7. Henry Bolton says that it was the NEC who increased the membership fees. Is that correct?
No. Bolton laid the blame at the feet of the donors and the NEC. However, he was the driving force behind this in an attempt to raise more income for the party. Please note that his duties as a leader are to secure new sources of funding, provide political direction, and develop policy. A decent leader would not be seeking to offload blame for such decisions on donors or onto the NEC which comprise elected grassroots activists.
8. What has Henry Bolton done to prepare for the local elections in May 2018?
Nothing. Bolton set up an elections committee headed by Andrew Charalambous, who has never won an election, overseeing Cllr Lawrence Webb, Cllr Tim Aker MEP, Lisa Duffy and others. At the first meeting Henry Bolton and Paul Oakden told them they were forbidden from discussing the new logo. Duffy has since resigned over the logo. No progress whatsoever has been made. Bolton’s way of providing direction is to offload responsibility for this task onto committees he set up of disparate people who rarely meet and produce nothing. Since being elected he has sourced no new donors, created no new income streams save for increasing the membership fee, given no political direction development policy and has not provided us with a post-Brexit economic political vision for the United Kingdom. This is the leader’s job. A party leader’s job is not to be involved in the back-office administration and tinkering with rules.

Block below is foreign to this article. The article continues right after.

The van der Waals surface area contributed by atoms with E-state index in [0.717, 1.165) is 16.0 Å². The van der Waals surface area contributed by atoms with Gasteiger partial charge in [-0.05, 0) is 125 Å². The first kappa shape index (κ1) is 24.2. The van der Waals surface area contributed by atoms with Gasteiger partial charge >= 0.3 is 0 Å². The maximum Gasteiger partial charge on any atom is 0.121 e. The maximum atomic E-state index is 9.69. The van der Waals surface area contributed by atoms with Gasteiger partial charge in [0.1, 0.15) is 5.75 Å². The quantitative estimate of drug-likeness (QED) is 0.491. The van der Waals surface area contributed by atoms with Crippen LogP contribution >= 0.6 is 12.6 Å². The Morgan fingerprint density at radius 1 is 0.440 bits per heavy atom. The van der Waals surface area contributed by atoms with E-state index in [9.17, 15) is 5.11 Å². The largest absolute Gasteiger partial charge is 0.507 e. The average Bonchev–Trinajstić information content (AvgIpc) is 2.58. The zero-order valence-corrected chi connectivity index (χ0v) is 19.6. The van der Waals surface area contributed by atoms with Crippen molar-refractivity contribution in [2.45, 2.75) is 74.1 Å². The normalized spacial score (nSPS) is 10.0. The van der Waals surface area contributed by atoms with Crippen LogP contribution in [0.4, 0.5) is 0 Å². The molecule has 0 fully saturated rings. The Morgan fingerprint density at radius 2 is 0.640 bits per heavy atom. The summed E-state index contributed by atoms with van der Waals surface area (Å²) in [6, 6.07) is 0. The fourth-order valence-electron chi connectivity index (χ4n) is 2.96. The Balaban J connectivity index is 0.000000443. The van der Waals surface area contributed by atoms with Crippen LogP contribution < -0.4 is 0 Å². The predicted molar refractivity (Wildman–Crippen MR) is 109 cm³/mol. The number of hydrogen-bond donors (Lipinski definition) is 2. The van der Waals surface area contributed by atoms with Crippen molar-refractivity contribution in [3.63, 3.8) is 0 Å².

9. What is the NEC for?
Article 6.1 of the party’s constitution states: “There shall be established a committee known as the National Executive Committee (hereinafter “the NEC”) which shall function as the principal management and administrative authority of the Party, in particular for the purposes of company law.” The NEC is the managing board comprising 12 elected members, the leader and the chairman. It is the grassroots members’ eyes and ears and any member in good standing is free to put themselves forward.
The NEC gives the grassroots a stake in the party and it is this stake that Bolton wants removed to allow the peddling of influence and favours.